Monday, June 12, 2017

Howard Jones's "My Lai: Vietnam, 1968, and the Descent into Darkness"

Howard Jones is University Research Professor of History Emeritus at the University of Alabama.

Here he shares his vision for a big screen adaptation of his latest book, My Lai: Vietnam, 1968, and the Descent into Darkness:
On December 13, 2016, Larry Colburn, a Vietnam veteran, died of cancer, the last living member of a three-man helicopter crew who participated in the My Lai operation on March 16, 1968, along with twenty-five-year-old Chief Warrant Officer Hugh Thompson (died in 2006) and twenty-year-old Crew Chief Glenn Andreotta (died in combat three weeks after My Lai). Colburn was the youngest of the three, an eighteen-year-old door gunner on a small OH-23 helicopter assigned the task of drawing enemy fire that would expose the Viet Cong’s location to American ground forces.

I was fortunate to interview Larry numerous times while writing my account of the My Lai massacre. He was always generous with his time, detailed in his explanations, and passionate about telling the story accurately and fairly. He was also self-effacing and modest, though the more he told me about what had happened at My Lai, the more humbled I felt in the face of someone who never lost his moral compass in the midst of horrific wrongdoing while enduring far greater personal challenges in life than I could ever imagine.

Early in the morning of that day at My Lai, Thompson saw more than 100 bodies in a ditch and angrily set down his helicopter to talk to the American officer in charge. That officer was 2nd Lieutenant William Calley, who outranked Thompson and made clear that he needed no advice from anyone. Shortly after leaving the scene, the three airmen spotted a squad of American soldiers in pursuit of a small number of Vietnamese villagers—an elderly man and some women and children—fleeing toward an earthen bunker. Once more Thompson landed his craft, this time between the two groups to save the Vietnamese, and ordered Colburn and Andreotta to stay behind with machine guns and shoot any soldiers who fired on him or the Vietnamese. No one interfered. On a final swipe over that same ditch, Andreotta saw life below and, after a hurried landing, waded through the bloody water filled with dead and dying Vietnamese to rescue a young boy who was in shock and clinging to his dead mother. Thompson reported the mass killings to superiors of what turned out to be the deaths of 504 unarmed Vietnamese civilians in less than four hours and brought about a cease-fire that likely saved the lives of hundreds more noncombatants.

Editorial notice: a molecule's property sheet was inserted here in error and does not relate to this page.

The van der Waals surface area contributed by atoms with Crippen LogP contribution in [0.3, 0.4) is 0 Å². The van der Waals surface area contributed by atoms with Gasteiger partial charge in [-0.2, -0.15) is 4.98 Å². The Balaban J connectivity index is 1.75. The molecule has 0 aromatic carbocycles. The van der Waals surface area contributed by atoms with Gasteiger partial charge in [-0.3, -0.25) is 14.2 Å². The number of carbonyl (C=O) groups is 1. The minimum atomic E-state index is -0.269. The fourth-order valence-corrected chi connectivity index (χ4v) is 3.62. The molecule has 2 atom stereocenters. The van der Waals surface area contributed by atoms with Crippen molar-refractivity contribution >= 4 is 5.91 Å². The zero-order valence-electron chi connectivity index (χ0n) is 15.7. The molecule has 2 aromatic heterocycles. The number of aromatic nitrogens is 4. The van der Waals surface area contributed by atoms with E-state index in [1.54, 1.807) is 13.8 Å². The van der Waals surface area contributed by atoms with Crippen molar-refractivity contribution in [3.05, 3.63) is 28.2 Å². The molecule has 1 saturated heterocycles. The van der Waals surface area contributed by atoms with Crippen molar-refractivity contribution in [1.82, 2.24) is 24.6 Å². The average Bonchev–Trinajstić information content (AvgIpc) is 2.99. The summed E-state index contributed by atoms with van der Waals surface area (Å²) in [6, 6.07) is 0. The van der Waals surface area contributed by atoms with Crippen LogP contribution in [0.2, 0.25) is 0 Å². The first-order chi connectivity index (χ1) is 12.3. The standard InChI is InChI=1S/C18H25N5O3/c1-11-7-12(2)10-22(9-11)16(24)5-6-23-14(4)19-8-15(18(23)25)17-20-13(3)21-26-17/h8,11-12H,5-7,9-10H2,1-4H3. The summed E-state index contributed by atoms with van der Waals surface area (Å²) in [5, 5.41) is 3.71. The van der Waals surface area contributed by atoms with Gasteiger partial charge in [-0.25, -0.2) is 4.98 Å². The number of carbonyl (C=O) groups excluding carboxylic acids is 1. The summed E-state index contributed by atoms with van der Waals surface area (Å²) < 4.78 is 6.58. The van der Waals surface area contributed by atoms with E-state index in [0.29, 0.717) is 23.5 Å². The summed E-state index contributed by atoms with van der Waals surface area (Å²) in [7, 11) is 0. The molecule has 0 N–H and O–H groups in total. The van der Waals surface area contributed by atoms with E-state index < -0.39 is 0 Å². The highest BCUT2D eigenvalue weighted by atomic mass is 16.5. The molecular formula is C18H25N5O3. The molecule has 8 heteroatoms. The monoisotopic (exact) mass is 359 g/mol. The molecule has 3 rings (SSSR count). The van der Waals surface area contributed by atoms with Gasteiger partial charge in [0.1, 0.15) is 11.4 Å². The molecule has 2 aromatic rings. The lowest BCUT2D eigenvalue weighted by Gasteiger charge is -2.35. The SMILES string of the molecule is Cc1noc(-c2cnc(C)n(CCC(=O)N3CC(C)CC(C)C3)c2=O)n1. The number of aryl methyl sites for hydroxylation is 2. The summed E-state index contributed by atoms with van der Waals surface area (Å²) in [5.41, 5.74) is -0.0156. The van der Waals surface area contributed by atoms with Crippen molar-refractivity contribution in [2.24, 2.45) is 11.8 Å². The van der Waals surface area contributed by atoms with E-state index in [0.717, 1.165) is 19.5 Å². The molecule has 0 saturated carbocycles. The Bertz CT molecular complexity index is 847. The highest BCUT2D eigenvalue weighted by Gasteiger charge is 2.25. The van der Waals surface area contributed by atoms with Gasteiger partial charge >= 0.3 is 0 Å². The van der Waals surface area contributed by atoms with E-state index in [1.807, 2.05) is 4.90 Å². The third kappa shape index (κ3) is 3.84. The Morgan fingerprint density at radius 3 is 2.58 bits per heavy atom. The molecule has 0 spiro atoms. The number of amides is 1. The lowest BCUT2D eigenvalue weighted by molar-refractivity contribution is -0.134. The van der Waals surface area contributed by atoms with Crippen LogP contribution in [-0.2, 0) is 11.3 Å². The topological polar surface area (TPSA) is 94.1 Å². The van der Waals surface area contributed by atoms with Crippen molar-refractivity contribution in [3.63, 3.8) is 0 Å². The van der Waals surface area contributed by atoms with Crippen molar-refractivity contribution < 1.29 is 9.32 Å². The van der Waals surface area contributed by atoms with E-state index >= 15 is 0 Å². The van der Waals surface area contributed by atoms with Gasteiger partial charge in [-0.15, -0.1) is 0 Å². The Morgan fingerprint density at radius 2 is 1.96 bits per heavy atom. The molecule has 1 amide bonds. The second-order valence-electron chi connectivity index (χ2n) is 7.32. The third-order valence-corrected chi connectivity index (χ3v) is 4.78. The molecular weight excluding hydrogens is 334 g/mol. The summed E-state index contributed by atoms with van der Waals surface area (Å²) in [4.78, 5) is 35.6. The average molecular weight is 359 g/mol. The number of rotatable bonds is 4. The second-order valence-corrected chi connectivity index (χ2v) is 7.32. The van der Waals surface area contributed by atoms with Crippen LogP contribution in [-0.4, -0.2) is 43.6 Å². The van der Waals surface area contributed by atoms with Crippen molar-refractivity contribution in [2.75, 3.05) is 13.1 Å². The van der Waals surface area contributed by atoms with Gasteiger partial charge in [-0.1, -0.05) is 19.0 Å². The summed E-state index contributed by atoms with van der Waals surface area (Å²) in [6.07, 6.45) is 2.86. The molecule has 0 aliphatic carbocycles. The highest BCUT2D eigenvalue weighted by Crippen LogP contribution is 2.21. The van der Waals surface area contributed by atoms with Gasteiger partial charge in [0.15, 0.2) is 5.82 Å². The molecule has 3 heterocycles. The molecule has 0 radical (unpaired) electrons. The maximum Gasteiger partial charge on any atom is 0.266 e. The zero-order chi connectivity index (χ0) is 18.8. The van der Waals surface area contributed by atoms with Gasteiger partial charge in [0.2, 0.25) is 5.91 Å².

Thompson and Colburn’s ordeal continued in the years that followed, when they testified before congressional committees about what had happened in My Lai, often to those who vehemently rejected their charges of a massacre. When badgered by committee members determined to discredit both men for their account of that day, Colburn, by then barely in his twenties, and Thompson not much older, maintained their composure. They adamantly denied being mere whistleblowers, asserting that they had directly confronted those soldiers; they also denied being pacifists, insisting that they would fight only a “legitimate enemy.” For years afterward, both men were accused of treason and received death threats.

The U.S. Army at first tried to cover up the massacre but finally gave in to public pressure and launched an investigation that, combined with the investigative work of journalist Seymour Hersh and others, exposed the reality of My Lai. As the years passed, the army came to recognize the heroism of all three men. In 1998 it awarded each of them (Andreotta’s posthumously) the Soldier’s Medal, the highest honor for bravery in a noncombat situation.

Colburn repeatedly told me that he and his two companions had acted out of ordinary decency in doing what anyone would have done. Yet it was clear to all who knew them—and knew of the horrors of My Lai—that this was not so. Their decency that day was not ordinary. In my mind, and in the minds of those who knew what they had done, their actions embodied the essence of heroism—a story of courage that needs telling everywhere, including on the big screen.

A movie?

Many friends have insisted that the My Lai story deserves telling by Hollywood. Follow-up conversations have almost always led to questions about who should be the director? The cast? My first choice for director would be Michael Mann, who has recently agreed to direct a TV mini-series based on Mark Bowden’s new book, Hue 1968: A Turning Point of the American War in Vietnam. Who should play the three main characters in a movie on My Lai? As Hugh Thompson, I would recommend Liam Hemsworth or Nicholas Hoult. For Larry Colburn, I would support either Brenton Thwaites or Alden Ehrenreich. And as Glenn Andreotta, I would choose either Aaron Taylor-Johnson or Will Poulter. All these actors have played important parts in movies and are on lists of the top Hollywood males under thirty years of age.
Learn more about My Lai: Vietnam, 1968, and the Descent into Darkness at the Oxford University Press website.

--Marshal Zeringue